In an internationalized application, what is the best practice for a policy on complexity of passwords? I am not having luck searching for the answer. Wikipedia lists these items for password policy:

  • the use of both upper- and lower-case letters (case sensitivity)
  • inclusion of one or more numerical digits
  • inclusion of special characters, e.g. @, #, $ etc.
  • prohibition of words found in a dictionary or the user's personal information
  • prohibition of passwords that match the format of calendar dates, license plate numbers, telephone numbers, or other common numbers
  • prohibition of use of company name or an abbreviation

If I am a non Latin based language speaker, how do rules about upper and lower case work? It's not as simple as a-z and A-Z. What about dictionary lookups and prohibiting certain formats? This problem seems well know for English, but what about other languages and cultures?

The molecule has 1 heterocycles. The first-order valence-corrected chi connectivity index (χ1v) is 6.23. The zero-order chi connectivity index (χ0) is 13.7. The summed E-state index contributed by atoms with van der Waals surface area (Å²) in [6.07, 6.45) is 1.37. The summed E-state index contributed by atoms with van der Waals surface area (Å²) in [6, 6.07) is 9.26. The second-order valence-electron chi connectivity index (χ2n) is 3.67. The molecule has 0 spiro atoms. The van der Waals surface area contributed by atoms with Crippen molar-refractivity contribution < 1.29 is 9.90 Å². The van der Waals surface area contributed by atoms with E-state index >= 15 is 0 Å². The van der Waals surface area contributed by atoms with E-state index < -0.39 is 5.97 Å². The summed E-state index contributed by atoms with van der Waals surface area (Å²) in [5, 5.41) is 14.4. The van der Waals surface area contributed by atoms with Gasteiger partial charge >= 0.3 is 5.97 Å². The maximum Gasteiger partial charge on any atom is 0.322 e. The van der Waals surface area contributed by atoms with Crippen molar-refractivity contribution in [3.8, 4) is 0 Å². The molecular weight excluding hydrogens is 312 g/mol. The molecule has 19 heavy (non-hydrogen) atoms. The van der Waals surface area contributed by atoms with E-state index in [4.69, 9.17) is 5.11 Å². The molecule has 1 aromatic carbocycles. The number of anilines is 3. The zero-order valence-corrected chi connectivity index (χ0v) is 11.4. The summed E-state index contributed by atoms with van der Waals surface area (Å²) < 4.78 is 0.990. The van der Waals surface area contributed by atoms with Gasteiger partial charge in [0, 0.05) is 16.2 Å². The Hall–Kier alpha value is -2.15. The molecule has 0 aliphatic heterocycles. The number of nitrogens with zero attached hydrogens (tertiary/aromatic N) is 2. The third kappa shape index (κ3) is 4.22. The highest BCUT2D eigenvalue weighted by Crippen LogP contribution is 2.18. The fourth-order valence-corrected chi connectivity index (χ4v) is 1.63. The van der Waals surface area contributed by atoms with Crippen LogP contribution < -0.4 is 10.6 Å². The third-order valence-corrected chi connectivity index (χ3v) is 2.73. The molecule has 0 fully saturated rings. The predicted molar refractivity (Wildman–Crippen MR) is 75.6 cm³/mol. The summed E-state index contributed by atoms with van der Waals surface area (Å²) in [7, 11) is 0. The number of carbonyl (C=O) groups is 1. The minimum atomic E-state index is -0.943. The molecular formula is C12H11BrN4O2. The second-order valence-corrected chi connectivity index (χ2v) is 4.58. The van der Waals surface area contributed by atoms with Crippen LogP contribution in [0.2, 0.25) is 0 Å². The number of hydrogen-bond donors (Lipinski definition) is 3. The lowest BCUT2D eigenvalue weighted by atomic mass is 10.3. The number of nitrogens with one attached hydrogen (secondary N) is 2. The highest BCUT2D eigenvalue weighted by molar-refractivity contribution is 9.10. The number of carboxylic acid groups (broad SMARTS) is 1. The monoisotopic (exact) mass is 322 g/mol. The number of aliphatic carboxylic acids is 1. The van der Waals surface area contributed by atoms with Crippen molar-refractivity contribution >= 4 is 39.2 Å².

• Excellent question. I'd never considered this before, beyond just mentally assuming that "nobody cracks cyrillic / arabic characters". – Polynomial Jul 16 '12 at 19:38
  • 3
    I live in an arabic country and a majority of the times the passwords are in english, while all the reset of the software or system is in arabic. – george_h Jul 17 '12 at 11:55
  • @george_h The passwords are really in English, and not just latinized Arabic words? – msanford Jul 25 '12 at 17:40

Most drive-by password cracking attempts are going to assume that the password is a subset of ASCII characters. However, targeted attacks (under the Advanced Persistent Threat model) are likely to discover that your users aren't using ASCII passwords and change tact.

As such, I suggest the following rules:

  • Identify which languages are likely to be in use, based on your user base.
  • Perform dictionary lookups for those languages, and deny passwords based on them.
  • Ask native speakers to suggest common non-dictionary words and phrases that might be used as passwords.

If you can identify character subsets for each alphabet, you can apply individual entropy scores to them. This allows you to require a minimum security for such a password.